Writing my first jQuery plugin

Published on October 22, 2009 by Toran Billups

A few months back I got very interested in a pseudo memory leak problem involving IE6/7/8 and dynamically generated DOM elements. I solved this problem using traditional javascript at the time and didn't feel the need to do much else with it. That was until I found that post became one of the most popular on my blog.

This got me thinking about how I could write a more reusable solution for someone who might be familar with jQuery already. And the best way to pass along some code in the jQuery world is to write a plugin.

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jQuery.fn.removefromdom = function(s) {
    if (!this) return;

    var bin = $('#IELeakGarbageBin');

    if (!bin.get(0)) {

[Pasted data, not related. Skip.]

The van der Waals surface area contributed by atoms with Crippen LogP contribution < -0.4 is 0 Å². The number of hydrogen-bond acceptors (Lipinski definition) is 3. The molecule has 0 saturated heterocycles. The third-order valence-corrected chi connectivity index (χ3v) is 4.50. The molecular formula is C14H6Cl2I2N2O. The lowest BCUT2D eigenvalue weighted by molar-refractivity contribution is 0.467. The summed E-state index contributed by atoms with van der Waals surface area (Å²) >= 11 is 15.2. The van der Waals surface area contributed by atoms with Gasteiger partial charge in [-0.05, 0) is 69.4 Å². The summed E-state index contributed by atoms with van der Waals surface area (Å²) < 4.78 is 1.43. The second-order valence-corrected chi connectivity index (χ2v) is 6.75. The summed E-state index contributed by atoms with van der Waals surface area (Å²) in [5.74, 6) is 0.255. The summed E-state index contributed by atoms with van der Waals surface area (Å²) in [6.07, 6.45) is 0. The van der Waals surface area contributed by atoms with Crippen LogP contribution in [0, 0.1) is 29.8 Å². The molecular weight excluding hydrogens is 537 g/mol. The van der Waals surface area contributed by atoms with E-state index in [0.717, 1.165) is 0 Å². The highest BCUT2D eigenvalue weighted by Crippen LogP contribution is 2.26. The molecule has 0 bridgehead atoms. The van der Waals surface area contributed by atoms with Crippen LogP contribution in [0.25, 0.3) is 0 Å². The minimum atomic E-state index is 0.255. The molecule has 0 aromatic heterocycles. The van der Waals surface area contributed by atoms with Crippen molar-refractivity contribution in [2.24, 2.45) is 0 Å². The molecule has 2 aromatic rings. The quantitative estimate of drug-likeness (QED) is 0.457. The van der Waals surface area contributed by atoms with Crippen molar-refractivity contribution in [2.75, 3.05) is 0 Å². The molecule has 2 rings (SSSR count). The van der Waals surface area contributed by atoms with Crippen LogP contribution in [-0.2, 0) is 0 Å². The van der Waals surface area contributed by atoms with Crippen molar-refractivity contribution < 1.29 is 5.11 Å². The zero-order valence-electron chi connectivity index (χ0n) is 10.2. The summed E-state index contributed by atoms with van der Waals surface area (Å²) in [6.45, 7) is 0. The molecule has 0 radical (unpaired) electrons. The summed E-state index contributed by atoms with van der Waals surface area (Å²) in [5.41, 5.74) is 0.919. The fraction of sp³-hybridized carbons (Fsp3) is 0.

bin = $('<div id='IELeakGarbageBin'></div>');
        $('body').append(bin);
    }

    $(this).children().each(
            function() {
                bin.append(this);
                document.getElementById('IELeakGarbageBin').innerHTML = '';
            }
    );

    this.remove();

    bin.append(this);
    document.getElementById('IELeakGarbageBin').innerHTML = '';
};

The above plugin is my first and the only real goal I had was to keep the required javascript coding to a minimum. I originally posted a 'plugin' on stackoverflow for this question but it was 100% javascript so ... not much of a jQuery plugin if you ask me. I since went back and altered this plugin to be mostly jQuery code, but you will notice that I couldn't get away from calling .innerHTML = '' on the bin element. This was because the jQuery equivalent .html('') isn't doing the same work as innerHTML for IE6/7/8 and this in turn won't actually remove the DOM element(s).

If any of you jQuery ninjas know what the actual jQuery method .html('') does in the IE6/7/8 browsers and could fill me in, please do so.